Your voice

Seth recently shared a great response to all the people who say they’re going to be the next Seth, rightly exhorting folks to get busy being their best selves instead.

But how do you find your own voice?

We all stand on the shoulders of giants – people whose ideas we are building on, whose lessons we are working to learn, whose path has inspired us.

For a while, I think, we have no choice but to internalize, and at times mimic, the voice of those we admire, trying on constructs or phrases or ideas for size. If done honestly, without claims of being the next anything, it can be constructive, a process through which we play, we practice, we experiment…and in so doing we discover the ground we would like to stake out for ourselves. It’s the intersection of where we know the most, care the most, and have something to say that adds to the conversation.

It can be an awkward process. We see people who are great at what they do – especially great communicators – and can’t help but fault ourselves for not being as great as they are (never mind they’ve usually been at this a lot longer – you’re seeing the fully formed version of them, and you’re just starting out). Why don’t we do it the way they do?

It’s because their voice is theirs. You’re not ever going to do it the way they do because you’re not them. This is why you will never BE the next them; you can only be the best you.

Learn from them, walk in their shoes and down their path for some time. And in so doing discover your own gait and your own way forward. Someday, all that will be left of their voice in yours will be lines that start, “A mentor of mine used to say….” These are the crisp encapsulations of your own guideposts, how you navigate and explain your own orientation in the world.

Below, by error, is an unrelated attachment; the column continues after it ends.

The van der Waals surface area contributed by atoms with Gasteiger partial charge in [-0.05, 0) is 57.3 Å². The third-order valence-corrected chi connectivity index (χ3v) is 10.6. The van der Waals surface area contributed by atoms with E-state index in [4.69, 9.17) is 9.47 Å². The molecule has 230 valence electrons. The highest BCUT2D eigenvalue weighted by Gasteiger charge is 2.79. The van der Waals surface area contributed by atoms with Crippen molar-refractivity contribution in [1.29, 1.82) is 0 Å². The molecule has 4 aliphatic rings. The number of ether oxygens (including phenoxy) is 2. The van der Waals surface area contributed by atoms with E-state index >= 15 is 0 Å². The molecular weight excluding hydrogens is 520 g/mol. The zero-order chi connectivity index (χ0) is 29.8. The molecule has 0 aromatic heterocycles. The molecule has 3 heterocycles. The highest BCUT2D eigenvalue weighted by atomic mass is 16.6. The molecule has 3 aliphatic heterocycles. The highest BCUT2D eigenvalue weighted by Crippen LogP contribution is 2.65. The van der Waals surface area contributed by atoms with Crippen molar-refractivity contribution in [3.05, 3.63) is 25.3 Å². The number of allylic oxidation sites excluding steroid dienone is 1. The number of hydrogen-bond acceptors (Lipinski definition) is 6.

Take the time to discover your own voice. And be patient with yourself. It takes a while.

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Classical or jazz?

Is storytelling more like classical music or jazz?  Is there a grouping of notes and turns of phrase that you hone and deliver, or just a rough outline and a sense of where you’re going, with lots of improvisation along the way?

A few months ago I was lucky enough to participate in a (surprisingly useful) communications / storytelling workshop. The workshop was led by two people: a political consultant who works with politicians on their public speaking; and a former stage actor turned coach.  One of the most interesting parts of the workshop came when the political consultant described his recent work with a local politician who was, in the consultant’s words, one of the worst public speakers he had ever met.